AdaptDx: The Path to Invention
Gregory R. Jackson, PhD
Greg Jackson, PhD, is the inventor of the AdaptDx® dark adaptometer and Chief Scientific Officer of MacuLogix®. He explains why he developed this technology for detecting and monitoringing early age-related macular degeneration (AMD). He also discusses how the AdaptDx works and its high degree of accuracy.
Why did you develop the AdaptDx dark adaptometer?
The Beginnings of the AdaptDx
This research began in 1996 at the University Alabama at Birmingham where I was a student and I was doing my doctoral dissertation on aging, normal aging and dark adaptation. The reason why we developed the AdaptDx is we made a connection between severe impairment of dark adaptation and the presence of age-related macular degeneration.
In fact, in the beginning, we were interested in normal older adults that had dramatically impaired dark adaptation. We sent these patients to retina specialist, we sent their photographs to reading centers, and they came back telling us these patients had normal retinal health but clinically abnormal dark adaptation. And we followed these patients and low and behold two, three, four years later they developed a clinical diagnosis of age-related macular degeneration. That’s what began our exploration into this area.
Passion for Early Diagnosis of AMD
The reason why we developed the AdaptDx is we’re passionate about early diagnosis of patients with AMD, so that it can have earlier treatment, and better patient outcomes.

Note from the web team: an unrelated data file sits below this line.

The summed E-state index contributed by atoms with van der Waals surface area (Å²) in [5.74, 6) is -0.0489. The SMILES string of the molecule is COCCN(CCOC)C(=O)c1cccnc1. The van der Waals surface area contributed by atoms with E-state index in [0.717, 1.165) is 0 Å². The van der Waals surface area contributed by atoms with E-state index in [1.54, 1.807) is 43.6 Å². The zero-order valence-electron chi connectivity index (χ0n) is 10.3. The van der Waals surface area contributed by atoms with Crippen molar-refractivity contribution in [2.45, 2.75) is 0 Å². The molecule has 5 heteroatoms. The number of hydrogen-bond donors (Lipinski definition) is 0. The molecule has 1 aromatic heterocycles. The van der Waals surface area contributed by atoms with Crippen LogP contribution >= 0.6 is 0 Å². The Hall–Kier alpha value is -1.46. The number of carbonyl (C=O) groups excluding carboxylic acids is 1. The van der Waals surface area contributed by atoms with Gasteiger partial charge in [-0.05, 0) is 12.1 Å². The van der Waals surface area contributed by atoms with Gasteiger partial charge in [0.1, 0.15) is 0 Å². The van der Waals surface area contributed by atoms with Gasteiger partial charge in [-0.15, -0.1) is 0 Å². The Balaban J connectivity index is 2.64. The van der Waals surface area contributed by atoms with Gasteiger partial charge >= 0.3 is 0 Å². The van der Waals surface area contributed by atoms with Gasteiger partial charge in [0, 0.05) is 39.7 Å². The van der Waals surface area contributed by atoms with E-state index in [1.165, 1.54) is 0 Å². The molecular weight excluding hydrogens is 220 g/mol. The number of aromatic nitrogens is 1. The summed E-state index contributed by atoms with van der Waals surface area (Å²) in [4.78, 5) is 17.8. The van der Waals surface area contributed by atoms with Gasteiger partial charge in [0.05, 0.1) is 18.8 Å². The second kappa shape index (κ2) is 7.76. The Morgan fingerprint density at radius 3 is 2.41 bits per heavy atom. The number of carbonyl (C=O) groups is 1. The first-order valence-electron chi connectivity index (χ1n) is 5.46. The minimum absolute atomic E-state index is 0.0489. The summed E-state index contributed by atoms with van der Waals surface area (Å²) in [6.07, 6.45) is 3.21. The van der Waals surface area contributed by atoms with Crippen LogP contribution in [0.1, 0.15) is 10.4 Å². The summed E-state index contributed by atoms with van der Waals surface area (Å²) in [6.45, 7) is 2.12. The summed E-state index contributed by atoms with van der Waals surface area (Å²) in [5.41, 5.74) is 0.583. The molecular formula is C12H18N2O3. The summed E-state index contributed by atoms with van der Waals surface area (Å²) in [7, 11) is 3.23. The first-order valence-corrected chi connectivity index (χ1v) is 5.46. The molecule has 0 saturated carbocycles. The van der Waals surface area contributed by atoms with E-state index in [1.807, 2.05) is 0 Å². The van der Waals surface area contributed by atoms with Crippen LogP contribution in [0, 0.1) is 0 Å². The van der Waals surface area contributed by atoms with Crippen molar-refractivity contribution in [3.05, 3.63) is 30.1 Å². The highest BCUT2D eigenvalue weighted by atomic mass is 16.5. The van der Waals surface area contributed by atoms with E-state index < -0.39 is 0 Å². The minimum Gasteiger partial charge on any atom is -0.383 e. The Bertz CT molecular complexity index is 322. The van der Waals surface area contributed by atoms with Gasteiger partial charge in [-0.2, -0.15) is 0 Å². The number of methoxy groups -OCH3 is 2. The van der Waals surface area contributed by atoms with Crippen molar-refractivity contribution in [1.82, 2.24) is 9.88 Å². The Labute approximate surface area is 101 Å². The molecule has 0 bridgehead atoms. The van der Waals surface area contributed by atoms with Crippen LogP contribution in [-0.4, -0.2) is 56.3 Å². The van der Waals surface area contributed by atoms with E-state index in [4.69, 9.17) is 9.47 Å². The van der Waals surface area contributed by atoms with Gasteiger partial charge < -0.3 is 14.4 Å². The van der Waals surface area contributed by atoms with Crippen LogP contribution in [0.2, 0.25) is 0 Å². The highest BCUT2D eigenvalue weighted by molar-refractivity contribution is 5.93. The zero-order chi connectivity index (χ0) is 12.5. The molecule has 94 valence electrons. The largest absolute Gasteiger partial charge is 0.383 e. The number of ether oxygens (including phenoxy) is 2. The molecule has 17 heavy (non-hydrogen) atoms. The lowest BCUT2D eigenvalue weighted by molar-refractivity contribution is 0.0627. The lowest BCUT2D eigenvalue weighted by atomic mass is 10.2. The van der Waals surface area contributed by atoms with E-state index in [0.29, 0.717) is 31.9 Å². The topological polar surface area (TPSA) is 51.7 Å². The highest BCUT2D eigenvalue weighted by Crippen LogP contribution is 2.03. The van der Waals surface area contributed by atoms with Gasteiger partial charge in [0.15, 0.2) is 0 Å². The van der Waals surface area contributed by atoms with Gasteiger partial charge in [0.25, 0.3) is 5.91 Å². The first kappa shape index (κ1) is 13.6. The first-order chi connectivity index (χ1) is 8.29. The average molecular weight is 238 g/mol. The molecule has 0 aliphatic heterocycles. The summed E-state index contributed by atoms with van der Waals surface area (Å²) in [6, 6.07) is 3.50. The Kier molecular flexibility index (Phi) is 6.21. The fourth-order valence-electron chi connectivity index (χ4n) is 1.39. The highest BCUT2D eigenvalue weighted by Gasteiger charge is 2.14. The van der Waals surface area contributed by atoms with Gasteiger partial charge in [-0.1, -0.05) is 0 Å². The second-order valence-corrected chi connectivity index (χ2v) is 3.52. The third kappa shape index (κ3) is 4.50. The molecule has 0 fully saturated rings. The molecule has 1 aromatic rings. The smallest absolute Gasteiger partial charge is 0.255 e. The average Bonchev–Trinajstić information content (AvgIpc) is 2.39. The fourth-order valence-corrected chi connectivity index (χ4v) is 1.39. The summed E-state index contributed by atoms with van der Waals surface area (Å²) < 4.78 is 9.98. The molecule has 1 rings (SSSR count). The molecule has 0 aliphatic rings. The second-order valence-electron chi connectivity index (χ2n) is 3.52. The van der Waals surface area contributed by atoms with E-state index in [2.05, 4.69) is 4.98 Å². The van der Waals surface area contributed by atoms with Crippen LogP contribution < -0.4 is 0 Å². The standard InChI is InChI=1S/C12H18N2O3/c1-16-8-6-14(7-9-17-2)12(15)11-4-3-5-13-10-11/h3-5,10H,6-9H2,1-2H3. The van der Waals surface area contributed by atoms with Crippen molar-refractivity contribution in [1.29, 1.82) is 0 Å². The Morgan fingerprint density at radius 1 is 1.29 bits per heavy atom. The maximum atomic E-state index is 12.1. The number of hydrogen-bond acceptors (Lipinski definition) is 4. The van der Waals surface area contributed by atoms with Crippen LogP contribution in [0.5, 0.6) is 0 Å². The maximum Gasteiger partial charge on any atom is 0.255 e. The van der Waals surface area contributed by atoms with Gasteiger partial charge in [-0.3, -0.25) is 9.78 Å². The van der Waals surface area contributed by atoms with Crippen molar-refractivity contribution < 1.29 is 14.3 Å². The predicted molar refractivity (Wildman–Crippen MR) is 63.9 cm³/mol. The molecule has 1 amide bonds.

How does the AdaptDx work?
The AdaptDx Test: What the Patient Experiences
The test is a test of dark adaptation or how fast someone adjusts from day vision to night vision.
At the beginning of the test, which is done in the dark, we show the patient a camera flash. That flash is about the intensity of your cell phone camera flash and its focal located outside the fovea so it’s non-irritating. And that’s to get everyone’s retinal illumination to a standardized level. After that we present a stimulus to the patient and whenever the patient sees this light, the small flash of light, they press a button. If they press it, it becomes dimmer. If they don’t press it, it becomes brighter. What we’re trying to measure is the least amount of light they can see at a given point at a time. After we measure what is called a threshold, the patient has a rest break. Over time, they can see progressively dimmer flashes of light and we can track out what’s called the dark adaptation function.
Fully Automated Dark Adaptometer
The AdaptDx is the first adaptometer that does not require pupil dialation for accurate results. Our camera is constantly monitoring the pupil of the patient and taking an area calculation of the patient’s pupil size, and then using that to correct the calibration to a standard light level.
Rod Intercept: The 6.5 minute Cut Point
We validated our 6.5 minute cut point for the Rod Intercept in a multi-site clinical validation study. The way you do such studies is you measure the patients’ dark adaptation in a large number of AMD patients and in patients with normal retinal health; use the 6.5 minute cut point to determine who has AMD and who is normal. Independent of that, you take fundus photographs of the patient’s eyes and have a masked reader, who is a trained retina specialist, determine whether or not they have age-related macular degeneration or normal retinal health, using the AREDS classification system. Then you compare the dark adaptation results to the gold standard.
AdaptDx is 90% Accurate
What we found is that using the 6.5 minute cut point, you can correctly identify 90% of the AMD patients, that in fact have AMD, and correctly identify 90% of normals, that have normal retinal health, according to AREDS, for an overall accuracy of over 90%. And 90% is a very high accuracy.